A win­dow to the world. That’s what it’s been said jour­nal­ists pro­vide.

In a sense, it’s ab­so­lutely true. We have a front-row seat to his­tory. We lis­ten, we watch, we ques­tion, we try to un­der­stand. Most im­por­tant, we share.

We share what we see, what we learn, what we dis­cover. And we share it with you.

No two win­dows are iden­ti­cal, how­ever. Win­dows come in dif­fer­ent shapes, sizes, tints and ma­te­ri­als. Also, no two win­dows can of­fer the ex­act same view.

Sim­i­larly, no two jour­nal­ists of­fer iden­ti­cal ac­counts of the same event. Each varies in ex­pe­ri­ences, his­to­ries, cul­tures and per­spec­tives. Those vari­a­tions don’t mean jour­nal­ists re­port skewed views of the world though.

As hu­mans, each of us can walk away from watch­ing an event or hear­ing a speech, with slightly (some­times very) dif­fer­ent per­spec­tives. The same goes for an ex­pe­ri­ence.

Why? Each of us has had our own in­di­vid­ual ex­pe­ri­ences, shap­ing how we see, re­act and in­ter­pret the world around us. Jour­nal­ists are no dif­fer­ent.

So, is a per­son in­her­ently bi­ased based on their ex­pe­ri­ences, his­tory and learned re­ac­tions?

I think the an­swer could be yes. A lot of peo­ple agree hu­mans are in­her­ently bi­ased.

So, let’s ap­ply this to a jour­nal­ist. I think — and cer­tainly hope — we can agree the pub­lic has a right to in­for­ma­tion, to know what is hap­pen­ing around them. It’s a jour­nal­ist’s role to fill that need and that right.

Some­times that role is easy. We have straight facts, no­body dis­putes them, and we re­port them that way.

Most of the time it’s more com­pli­cated. Very rarely are the facts cleanly laid out. Even rarer: all sides agree­ing with what is be­ing said. Add com­pli­ca­tions, like not hav­ing ac­cess to speak to in­di­vid­u­als in­volved in the story, not hav­ing com­plete ac­cess to all of the facts, and telling a com­plete story in­clud­ing every de­tail is harder than it looks.

I’m not mak­ing ex­cuses for jour­nal­ists or com­plain­ing about the job. Hav­ing a front-row seat to his­tory, work­ing in a pro­fes­sion that is specif­i­cally men­tioned in the U.S. Con­sti­tu­tion is some­thing that brings joy, a sense of pur­pose and — most im­por­tant — re­spon­si­bil­ity.

As hu­mans, we may in­her­ently be bi­ased, but as jour­nal­ists, we learn to rec­og­nize those bi­ases, make them known to our­selves, our ed­i­tors and our news­rooms. We dis­cuss those bi­ases. We go out of the way, once we rec­og­nize a bias, to find those who have a dif­fer­ent per­spec­tive. We learn to leave our opin­ions out of sto­ries, and if we can’t, we let another jour­nal­ist who can to tell the story.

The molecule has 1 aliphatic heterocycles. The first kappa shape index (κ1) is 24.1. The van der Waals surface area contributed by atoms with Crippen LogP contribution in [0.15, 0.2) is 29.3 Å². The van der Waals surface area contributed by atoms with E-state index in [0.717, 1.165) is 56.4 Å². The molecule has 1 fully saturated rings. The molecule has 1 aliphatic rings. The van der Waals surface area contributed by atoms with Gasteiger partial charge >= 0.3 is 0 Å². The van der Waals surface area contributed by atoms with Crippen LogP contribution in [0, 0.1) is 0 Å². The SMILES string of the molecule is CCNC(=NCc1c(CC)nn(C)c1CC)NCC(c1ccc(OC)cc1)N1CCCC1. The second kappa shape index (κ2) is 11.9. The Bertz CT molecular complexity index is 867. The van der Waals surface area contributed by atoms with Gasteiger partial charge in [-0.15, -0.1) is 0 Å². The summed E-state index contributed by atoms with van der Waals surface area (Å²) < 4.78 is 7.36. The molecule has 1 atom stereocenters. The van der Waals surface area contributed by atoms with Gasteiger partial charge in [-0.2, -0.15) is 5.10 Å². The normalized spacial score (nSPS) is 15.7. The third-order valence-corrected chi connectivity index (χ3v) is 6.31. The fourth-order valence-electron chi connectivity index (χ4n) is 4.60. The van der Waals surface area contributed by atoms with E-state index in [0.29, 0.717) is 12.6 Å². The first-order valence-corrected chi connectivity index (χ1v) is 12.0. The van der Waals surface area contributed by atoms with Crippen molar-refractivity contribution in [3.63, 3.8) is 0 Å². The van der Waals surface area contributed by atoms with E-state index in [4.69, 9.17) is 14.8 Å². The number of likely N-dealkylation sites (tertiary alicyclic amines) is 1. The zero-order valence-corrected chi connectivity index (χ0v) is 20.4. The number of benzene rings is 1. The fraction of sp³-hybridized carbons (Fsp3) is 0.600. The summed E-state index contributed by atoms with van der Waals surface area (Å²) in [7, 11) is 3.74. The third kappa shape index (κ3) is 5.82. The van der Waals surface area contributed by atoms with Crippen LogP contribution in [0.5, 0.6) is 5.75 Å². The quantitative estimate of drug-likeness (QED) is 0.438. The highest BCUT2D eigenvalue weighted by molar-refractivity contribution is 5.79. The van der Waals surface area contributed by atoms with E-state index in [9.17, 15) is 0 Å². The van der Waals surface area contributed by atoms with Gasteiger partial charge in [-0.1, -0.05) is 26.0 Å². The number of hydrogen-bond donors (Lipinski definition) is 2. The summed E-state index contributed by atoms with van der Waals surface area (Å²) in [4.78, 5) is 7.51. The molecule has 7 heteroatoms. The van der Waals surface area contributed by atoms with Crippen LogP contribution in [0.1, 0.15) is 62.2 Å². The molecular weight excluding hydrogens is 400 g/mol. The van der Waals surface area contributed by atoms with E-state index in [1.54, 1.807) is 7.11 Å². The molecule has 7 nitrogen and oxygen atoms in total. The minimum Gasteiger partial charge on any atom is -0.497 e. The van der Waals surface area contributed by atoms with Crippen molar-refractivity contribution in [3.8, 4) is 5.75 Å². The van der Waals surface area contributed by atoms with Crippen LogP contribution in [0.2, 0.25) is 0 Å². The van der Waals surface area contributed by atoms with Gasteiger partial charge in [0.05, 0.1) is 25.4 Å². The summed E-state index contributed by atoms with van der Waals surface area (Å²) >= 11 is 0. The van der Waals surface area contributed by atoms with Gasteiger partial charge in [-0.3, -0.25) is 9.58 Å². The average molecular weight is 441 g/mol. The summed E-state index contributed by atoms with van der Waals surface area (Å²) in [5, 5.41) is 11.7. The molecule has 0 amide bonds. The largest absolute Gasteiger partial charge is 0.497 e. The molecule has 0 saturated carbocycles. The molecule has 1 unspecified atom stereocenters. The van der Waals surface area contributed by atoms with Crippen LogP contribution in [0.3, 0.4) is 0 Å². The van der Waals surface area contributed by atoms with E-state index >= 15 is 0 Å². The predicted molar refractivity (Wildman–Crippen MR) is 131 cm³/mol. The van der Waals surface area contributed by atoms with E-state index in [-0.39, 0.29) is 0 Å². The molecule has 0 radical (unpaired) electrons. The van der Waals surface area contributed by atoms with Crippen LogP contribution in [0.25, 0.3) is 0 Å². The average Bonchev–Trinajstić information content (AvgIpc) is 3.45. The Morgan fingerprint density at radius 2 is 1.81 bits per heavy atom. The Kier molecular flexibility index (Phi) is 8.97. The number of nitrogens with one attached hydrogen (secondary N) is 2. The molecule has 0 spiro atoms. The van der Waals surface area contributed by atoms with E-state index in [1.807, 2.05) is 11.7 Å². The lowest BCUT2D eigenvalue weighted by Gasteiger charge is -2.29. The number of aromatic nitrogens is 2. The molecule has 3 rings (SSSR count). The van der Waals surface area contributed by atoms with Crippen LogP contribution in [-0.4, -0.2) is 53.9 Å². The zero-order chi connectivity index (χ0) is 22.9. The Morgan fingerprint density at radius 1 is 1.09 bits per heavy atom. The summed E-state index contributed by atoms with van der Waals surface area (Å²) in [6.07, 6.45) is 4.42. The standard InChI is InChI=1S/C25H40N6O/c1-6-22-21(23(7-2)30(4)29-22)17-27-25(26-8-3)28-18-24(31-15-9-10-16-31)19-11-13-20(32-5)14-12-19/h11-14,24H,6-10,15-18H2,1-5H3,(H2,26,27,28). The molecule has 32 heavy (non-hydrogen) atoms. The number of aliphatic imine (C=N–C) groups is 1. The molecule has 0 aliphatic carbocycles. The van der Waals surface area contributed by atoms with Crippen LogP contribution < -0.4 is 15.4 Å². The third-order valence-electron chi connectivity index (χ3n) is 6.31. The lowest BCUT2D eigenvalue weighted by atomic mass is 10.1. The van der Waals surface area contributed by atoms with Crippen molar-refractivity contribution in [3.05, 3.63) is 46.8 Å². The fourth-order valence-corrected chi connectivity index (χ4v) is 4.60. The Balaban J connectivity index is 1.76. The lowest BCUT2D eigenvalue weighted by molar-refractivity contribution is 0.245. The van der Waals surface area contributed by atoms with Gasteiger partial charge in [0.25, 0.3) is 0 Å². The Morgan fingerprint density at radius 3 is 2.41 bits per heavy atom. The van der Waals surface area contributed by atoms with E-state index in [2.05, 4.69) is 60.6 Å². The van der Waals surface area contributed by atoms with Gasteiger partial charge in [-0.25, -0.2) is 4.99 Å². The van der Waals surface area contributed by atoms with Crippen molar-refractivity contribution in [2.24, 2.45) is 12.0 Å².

The So­ci­ety of Pro­fes­sional Jour­nal­ists has a Code of Ethics. It’s one of the most widely used in the jour­nal­ism pro­fes­sion. It dis­cusses be­ing trans­par­ent, seek­ing truth and be­ing ac­cu­rate, min­i­miz­ing harm and hold­ing our­selves ac­count­able.

There are times when a jour­nal­ist’s view and per­spec­tive and not just facts are ab­so­lutely needed. In or­der to gather facts and tell sto­ries, we gain ac­cess to places peo­ple may not be able to get ac­cess. In these cases it’s very much up to the jour­nal­ist to add con­text to what is hap­pen­ing; de­scribe for the viewer what they’re see­ing and ex­pe­ri­enc­ing. Is the crowd ag­i­tated? Are the peo­ple hope­ful, an­gry, ex­cited? In break­ing and quickly de­vel­op­ing sto­ries, this per­spec­tive can be very help­ful and im­por­tant.

I wish I could bring every per­son who tells me “the me­dia” is bi­ased into my news­room for our daily morn­ing meet­ings. It’s how we start the day, each and every day. We pitch story ideas and dis­cuss them in de­tail: who should we talk to, why is this im­por­tant, do peo­ple care, what would this group say about the story? Some­times the meet­ings are long, but they’re needed. Every day we try to make sure we are cut­ting through our bi­ases, throw­ing our per­sonal world­view up­side down, so we can tell the most ac­cu­rate truth in the con­text of the present facts.

My cur­rent news­room is not un­like the rest around the coun­try. These are com­mon dis­cus­sions that SPJ and other jour­nal­ism groups en­cour­age in news­rooms.

Jour­nal­ists not only pro­vide a win­dow to the world, they pro­vide many win­dows to the world. Each may vary from another, but eth­i­cal and re­spon­si­ble jour­nal­ists will make sure peo­ple get the most ac­cu­rate view pos­si­ble.

Newspapers in English

Newspapers from USA

© PressReader. All rights reserved.